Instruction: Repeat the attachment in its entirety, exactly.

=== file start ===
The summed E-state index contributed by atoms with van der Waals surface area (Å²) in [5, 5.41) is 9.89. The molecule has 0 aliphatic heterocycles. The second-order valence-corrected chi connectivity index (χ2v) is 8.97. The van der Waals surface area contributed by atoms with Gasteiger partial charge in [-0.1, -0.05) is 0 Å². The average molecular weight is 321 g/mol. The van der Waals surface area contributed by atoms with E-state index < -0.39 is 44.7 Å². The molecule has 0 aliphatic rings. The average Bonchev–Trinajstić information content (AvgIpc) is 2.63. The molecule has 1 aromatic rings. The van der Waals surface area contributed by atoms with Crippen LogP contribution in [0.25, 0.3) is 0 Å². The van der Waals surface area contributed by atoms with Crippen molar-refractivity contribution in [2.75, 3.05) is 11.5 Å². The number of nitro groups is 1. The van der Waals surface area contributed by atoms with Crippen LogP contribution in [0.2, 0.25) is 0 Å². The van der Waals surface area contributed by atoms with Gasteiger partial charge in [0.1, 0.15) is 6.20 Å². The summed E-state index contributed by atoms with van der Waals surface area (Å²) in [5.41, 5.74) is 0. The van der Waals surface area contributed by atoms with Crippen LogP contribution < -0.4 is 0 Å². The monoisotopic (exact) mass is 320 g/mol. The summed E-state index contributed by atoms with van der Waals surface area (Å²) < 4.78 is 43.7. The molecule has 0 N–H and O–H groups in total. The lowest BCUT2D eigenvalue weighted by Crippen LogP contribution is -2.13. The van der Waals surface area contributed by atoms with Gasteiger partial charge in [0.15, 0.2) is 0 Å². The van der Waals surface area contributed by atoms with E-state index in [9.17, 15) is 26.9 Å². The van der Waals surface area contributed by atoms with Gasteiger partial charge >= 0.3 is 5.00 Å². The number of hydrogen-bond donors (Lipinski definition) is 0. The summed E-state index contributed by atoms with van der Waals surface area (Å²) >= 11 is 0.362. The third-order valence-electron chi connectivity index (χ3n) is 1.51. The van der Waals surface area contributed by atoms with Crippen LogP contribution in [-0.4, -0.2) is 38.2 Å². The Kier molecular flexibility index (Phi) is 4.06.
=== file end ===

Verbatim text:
The summed E-state index contributed by atoms with van der Waals surface area (Å²) in [5, 5.41) is 9.89. The molecule has 0 aliphatic heterocycles. The second-order valence-corrected chi connectivity index (χ2v) is 8.97. The van der Waals surface area contributed by atoms with Gasteiger partial charge in [-0.1, -0.05) is 0 Å². The average molecular weight is 321 g/mol. The van der Waals surface area contributed by atoms with E-state index < -0.39 is 44.7 Å². The molecule has 0 aliphatic rings. The average Bonchev–Trinajstić information content (AvgIpc) is 2.63. The molecule has 1 aromatic rings. The van der Waals surface area contributed by atoms with Crippen LogP contribution in [0.25, 0.3) is 0 Å². The van der Waals surface area contributed by atoms with Crippen molar-refractivity contribution in [2.75, 3.05) is 11.5 Å². The number of nitro groups is 1. The van der Waals surface area contributed by atoms with Crippen LogP contribution in [0.2, 0.25) is 0 Å². The van der Waals surface area contributed by atoms with Gasteiger partial charge in [0.1, 0.15) is 6.20 Å². The summed E-state index contributed by atoms with van der Waals surface area (Å²) in [5.41, 5.74) is 0. The van der Waals surface area contributed by atoms with Crippen LogP contribution < -0.4 is 0 Å². The monoisotopic (exact) mass is 320 g/mol. The summed E-state index contributed by atoms with van der Waals surface area (Å²) < 4.78 is 43.7. The molecule has 0 N–H and O–H groups in total. The lowest BCUT2D eigenvalue weighted by Crippen LogP contribution is -2.13. The van der Waals surface area contributed by atoms with Gasteiger partial charge in [0.15, 0.2) is 0 Å². The van der Waals surface area contributed by atoms with E-state index in [9.17, 15) is 26.9 Å². The van der Waals surface area contributed by atoms with Gasteiger partial charge >= 0.3 is 5.00 Å². The number of hydrogen-bond donors (Lipinski definition) is 0. The summed E-state index contributed by atoms with van der Waals surface area (Å²) >= 11 is 0.362. The third-order valence-electron chi connectivity index (χ3n) is 1.51. The van der Waals surface area contributed by atoms with Crippen LogP contribution in [-0.4, -0.2) is 38.2 Å². The Kier molecular flexibility index (Phi) is 4.06.